Science-fiction author Joe Haldeman wrote the screenplay for the film and co-wrote the story with Gordon. The two met when Gordon was hired to film a four-part adaptation of Haldeman's novel The Forever War, but when funding for the project was cut, Gordon instead directed a stage adaptation of the book, which Haldeman also wrote. Two years later, Gordon asked Haldeman to work on a science fiction adaptation of the Iliad; the idea would form the basis for what eventually became Robot Jox. Haldeman claimed his and Gordon's visions for the film clashed: The former wanted a dramatic, serious science fiction film while the latter wanted a more audience-friendly, special effects-driven action film with stereotypical characters and stylized pseudo-science. In a one-and-a-half-page outline, Gordon inserted other elements into the plot, including the film's Cold War-era themes. Haldeman wanted to title the film The Mechanics, but Gordon insisted on Robojox. According to Haldeman:
I would try to change the science into something reasonable; Stuart would change it back to Saturday morning cartoon stuff. I tried to make believable, reasonable characters, and Stuart would insist on throwing in clichés and caricatures. It was especially annoying because it was a story about soldiers, and I was the only person around who'd ever been one.
Several times, Haldeman feared that this clash would lead to him being dropped from the project, but the film's producers sided with him during pre-production. Haldeman wrote that Gordon later recognized that the author was "writing a movie for adults that children can enjoy" while Gordon had been "directing a movie for children that adults can enjoy."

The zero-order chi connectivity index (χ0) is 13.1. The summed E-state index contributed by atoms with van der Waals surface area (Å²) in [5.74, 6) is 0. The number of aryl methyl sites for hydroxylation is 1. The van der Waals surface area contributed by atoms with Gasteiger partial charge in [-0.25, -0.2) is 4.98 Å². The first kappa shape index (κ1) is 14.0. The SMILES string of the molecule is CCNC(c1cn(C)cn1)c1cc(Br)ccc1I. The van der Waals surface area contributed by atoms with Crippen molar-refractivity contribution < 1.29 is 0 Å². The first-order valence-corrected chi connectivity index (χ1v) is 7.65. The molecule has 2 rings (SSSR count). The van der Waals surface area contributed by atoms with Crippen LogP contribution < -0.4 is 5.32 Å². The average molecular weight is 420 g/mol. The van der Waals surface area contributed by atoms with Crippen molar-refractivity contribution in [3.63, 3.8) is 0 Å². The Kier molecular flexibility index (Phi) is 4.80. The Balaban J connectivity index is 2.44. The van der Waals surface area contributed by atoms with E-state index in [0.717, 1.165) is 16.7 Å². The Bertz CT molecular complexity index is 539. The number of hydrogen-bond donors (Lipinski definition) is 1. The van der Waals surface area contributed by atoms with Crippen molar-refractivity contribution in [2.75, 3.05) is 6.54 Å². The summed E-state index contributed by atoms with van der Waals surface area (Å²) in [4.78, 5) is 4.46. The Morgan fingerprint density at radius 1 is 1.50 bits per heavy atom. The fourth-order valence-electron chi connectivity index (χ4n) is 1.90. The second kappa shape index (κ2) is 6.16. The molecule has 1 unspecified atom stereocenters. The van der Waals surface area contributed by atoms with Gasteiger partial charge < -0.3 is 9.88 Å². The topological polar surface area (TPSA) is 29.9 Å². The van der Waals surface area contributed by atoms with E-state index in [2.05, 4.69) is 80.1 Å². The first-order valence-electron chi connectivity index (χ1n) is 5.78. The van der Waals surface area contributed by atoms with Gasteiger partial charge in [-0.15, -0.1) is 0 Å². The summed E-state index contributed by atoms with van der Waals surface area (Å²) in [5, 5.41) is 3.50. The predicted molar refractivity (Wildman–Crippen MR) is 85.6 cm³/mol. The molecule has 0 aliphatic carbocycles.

Principal photography on the film began in Rome in January 1987 and ended in April. During filming, the producers brought in Haldeman to work with the film's principal actors. Afterwards, Allen began to produce the film's special effects sequences. Ron Cobb helped design the robots for these scenes. Allen chose to film these sequences at El Mirage lake bed in San Bernardino County, California due to its bright skies and unobstructed panoramic view; however, weather elements frequently delayed filming.
Although originally scheduled for release in 1989 (a novelization, written by science fiction author Robert Thurston, was published that year,) the film's theatrical run was initially delayed until April 1990 due to Empire International Pictures' bankruptcy during production. After more delays, Triumph Films released the film to theaters on November 21, 1990. When it peaked in its second weekend at the 13th spot, it grossed $464,441 in 333 theaters, averaging $1,394 per theater; it eventually earned a domestic total gross of $1,272,977. Its limited run in theaters prompted science fiction writer Gardner Dozois to remark that "Robot Jox, a movie with a screenplay by Joe Haldeman, was supposedly released this year, but if it played through Philadelphia at all, it must have done so fast, because I never even saw a listing for it, let alone the movie itself."